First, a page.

Many people accuse lawyers of using incomprehensible words and phrases not otherwise employed in the daily use of the English language. Herewiths and hereuntobefores are accordingly and justifiably frowned upon. Resolution has, therefore, worked hard to try to deliver for family lawyers precedents for courts orders and deeds that whilst unambiguous, remain clear and so far as possible are written in everyday English. That said even those precedents have struggled to rid themselves of useful catch-alls like wheresoever, howsoever and whatsoever.

The other evening I found myself in the right place at the wrong time and was asked to sign a confidentiality agreement as a result. I believe the person who handed it to me must have been from Mars or some other galactic species. Gone were the “howsoever wheresoevers” and yet I fully understood that never must word of what I had seen or heard be divulged when I read: “Forever anywhere in the Universe.” I wonder what the family courts would think if solicitors began to adopt that kind of terminology when drafting orders?


Legal jargon is just to smart for my taste. The laws needs to be dummyed down a little bit.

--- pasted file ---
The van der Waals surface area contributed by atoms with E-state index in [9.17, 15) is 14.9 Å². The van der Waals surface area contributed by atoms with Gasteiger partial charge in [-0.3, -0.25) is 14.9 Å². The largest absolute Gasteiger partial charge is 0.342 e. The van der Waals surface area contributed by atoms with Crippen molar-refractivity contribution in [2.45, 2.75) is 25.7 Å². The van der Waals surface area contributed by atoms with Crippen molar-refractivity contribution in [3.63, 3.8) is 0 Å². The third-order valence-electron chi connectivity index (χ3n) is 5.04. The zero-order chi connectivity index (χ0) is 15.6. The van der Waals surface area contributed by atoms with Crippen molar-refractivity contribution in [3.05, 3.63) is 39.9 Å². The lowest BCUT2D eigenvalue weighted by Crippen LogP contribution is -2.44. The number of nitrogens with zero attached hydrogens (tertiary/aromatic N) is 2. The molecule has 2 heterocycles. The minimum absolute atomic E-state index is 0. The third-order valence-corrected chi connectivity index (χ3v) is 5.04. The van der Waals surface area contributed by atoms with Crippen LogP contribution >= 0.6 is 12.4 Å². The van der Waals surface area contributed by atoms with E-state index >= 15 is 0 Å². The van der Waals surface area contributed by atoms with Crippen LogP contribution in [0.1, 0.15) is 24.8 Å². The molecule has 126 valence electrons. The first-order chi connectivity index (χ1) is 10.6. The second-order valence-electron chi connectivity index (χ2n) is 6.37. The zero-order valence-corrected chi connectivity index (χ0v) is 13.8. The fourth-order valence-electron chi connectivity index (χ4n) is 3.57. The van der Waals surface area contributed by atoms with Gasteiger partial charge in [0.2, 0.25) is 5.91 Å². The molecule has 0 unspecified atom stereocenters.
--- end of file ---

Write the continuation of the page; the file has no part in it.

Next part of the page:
But Judith you have to admit, those of us who work in the legal profession are making huge strides in that area...
Anonymous said…
In the universe huh? That is funny to me because I have in the past year been exposed to more legalese than I care to admit. That however is not one that I have heard.
I do wish doctors and lawyers would talk plain English like the rest of us.
RolandA said…
If you are using lawyers there everyone loses. They'll charge you $80 to read an email with 3 sentences. They get paid for causing confusion and then resolving it. Lawyers have an incentive to make a small problem into a big problem. Use of legal jargon ensures the need for more lawyer help.
Judith said…
Sounds like you had a bad experience there Roland, which I am sorry to discern. In my experience family solicitors tend to be a pretty caring bunch who have denied themselves the rewards of their contemporaries specialising in commercial and other areas of law in order to have a fulfilling career and help people going through one of the most traumatic times in their lives. But maybe I'm biased.
I have to agree with Roland, when it comes to litigation no one wins but the lawyers.
@Roland - It's not the lawyer's fault. It's the adversarial process to blame

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